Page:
The work began the moment Superstorm Sandy's floodwaters ebbed back into the sea.
Over the past year, people from Cape May, N.J., to Montauk, N.Y., have been mucking out their flooded homes, trucking away tons of debris and putting their lives back together, one piece of drywall at a time.
There has been plenty to do. When the Atlantic heaved forward, it swallowed thousands of vehicles and fried the power systems that make the Manhattan skyline dazzle after dark. Hundreds of buildings burned in wind-whipped fires.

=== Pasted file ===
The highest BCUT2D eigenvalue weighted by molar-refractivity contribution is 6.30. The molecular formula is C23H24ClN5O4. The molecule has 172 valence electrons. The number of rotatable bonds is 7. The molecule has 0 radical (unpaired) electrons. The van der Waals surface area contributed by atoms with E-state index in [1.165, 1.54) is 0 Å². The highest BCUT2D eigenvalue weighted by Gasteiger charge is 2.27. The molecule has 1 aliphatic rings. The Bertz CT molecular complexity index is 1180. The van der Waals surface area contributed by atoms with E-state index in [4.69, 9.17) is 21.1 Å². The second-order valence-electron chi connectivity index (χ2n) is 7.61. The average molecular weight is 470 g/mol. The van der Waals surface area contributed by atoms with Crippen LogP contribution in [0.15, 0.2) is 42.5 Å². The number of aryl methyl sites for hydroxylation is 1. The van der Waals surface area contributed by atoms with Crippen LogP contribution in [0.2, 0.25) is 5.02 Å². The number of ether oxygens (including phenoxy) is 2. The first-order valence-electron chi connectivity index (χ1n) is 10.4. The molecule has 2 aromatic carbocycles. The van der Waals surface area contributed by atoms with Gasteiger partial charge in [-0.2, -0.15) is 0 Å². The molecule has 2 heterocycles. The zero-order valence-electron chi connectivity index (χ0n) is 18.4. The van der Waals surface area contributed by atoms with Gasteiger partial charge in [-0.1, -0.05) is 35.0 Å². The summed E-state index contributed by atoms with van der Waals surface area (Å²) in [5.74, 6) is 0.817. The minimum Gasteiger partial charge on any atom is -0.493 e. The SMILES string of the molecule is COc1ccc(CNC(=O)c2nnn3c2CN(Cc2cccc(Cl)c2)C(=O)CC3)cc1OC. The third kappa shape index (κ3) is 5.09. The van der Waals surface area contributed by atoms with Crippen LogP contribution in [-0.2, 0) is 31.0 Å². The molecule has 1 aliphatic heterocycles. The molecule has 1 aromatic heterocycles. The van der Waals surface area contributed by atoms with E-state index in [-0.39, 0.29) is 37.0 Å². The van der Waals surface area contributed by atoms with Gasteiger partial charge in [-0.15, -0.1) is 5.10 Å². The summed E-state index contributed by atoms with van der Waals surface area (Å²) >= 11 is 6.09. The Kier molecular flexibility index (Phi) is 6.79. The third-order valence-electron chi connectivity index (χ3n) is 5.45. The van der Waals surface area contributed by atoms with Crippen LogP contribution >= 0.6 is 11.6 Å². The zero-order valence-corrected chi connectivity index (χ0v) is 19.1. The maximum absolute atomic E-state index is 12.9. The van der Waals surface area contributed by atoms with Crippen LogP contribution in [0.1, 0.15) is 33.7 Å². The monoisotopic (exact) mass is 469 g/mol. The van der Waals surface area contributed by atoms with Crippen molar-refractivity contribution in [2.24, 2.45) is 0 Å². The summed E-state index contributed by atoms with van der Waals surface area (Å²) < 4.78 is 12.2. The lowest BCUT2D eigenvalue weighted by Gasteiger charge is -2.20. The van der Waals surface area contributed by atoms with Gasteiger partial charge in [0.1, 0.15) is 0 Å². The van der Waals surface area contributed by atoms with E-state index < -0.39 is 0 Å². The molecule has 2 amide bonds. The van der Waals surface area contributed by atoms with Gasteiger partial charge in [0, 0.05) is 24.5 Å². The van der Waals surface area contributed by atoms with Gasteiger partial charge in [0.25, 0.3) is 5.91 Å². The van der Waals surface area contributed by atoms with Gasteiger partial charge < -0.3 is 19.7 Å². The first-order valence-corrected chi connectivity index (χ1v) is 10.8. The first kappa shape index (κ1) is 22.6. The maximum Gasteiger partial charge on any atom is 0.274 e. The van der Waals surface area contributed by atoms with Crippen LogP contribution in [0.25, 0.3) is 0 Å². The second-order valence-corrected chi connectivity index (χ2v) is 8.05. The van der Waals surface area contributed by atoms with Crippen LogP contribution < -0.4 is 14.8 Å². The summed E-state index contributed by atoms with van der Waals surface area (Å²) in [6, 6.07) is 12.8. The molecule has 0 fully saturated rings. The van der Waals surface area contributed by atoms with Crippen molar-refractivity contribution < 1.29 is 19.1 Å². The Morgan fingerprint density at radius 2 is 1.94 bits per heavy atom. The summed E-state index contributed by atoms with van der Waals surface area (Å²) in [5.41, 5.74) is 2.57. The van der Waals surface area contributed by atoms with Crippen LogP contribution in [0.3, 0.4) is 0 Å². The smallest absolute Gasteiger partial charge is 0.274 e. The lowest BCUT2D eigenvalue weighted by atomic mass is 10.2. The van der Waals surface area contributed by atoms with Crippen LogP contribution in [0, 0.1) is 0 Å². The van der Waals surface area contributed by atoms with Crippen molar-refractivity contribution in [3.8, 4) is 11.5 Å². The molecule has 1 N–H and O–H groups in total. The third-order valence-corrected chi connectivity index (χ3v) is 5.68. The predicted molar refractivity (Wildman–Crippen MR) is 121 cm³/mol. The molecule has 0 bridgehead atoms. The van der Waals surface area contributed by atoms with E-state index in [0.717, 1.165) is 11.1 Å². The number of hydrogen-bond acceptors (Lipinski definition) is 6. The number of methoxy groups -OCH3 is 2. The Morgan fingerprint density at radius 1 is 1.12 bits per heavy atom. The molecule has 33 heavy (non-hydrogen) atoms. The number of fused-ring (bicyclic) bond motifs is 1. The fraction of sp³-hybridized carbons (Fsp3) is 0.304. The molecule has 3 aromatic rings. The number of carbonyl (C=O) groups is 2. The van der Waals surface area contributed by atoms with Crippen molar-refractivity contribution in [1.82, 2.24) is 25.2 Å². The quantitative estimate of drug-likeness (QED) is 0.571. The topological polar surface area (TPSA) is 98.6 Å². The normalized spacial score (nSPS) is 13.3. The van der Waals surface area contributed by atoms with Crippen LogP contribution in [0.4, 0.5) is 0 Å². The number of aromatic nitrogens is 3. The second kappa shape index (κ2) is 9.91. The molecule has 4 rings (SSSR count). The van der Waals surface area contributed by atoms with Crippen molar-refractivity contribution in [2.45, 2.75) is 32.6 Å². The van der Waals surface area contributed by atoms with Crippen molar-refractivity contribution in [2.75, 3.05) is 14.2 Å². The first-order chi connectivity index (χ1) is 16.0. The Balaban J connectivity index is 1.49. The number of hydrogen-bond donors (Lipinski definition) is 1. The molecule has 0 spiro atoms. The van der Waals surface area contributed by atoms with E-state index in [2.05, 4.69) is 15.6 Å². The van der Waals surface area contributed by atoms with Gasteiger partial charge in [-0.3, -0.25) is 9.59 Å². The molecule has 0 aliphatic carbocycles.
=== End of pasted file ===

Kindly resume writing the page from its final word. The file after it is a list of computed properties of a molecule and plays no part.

One year into the recovery, The Associated Press revisited some of the locations hit hardest by the storm. The progress in some communities has been remarkable. In others, it has been painfully slow.
Boardwalks and amusement parks on Long Island and the Jersey Shore have been rebuilt.
Yet, countless buildings sit vacant and moldering. Others have been reduced to empty lots or piles of sand. Some homeowners are still staring at the same stripped studs and piles of lumber that have been in their living rooms since last November.
One thing is clear: There has been no retreat yet from the shore. Houses are slowly rising again all along the coast, albeit sometimes on strange platforms above the high water mark.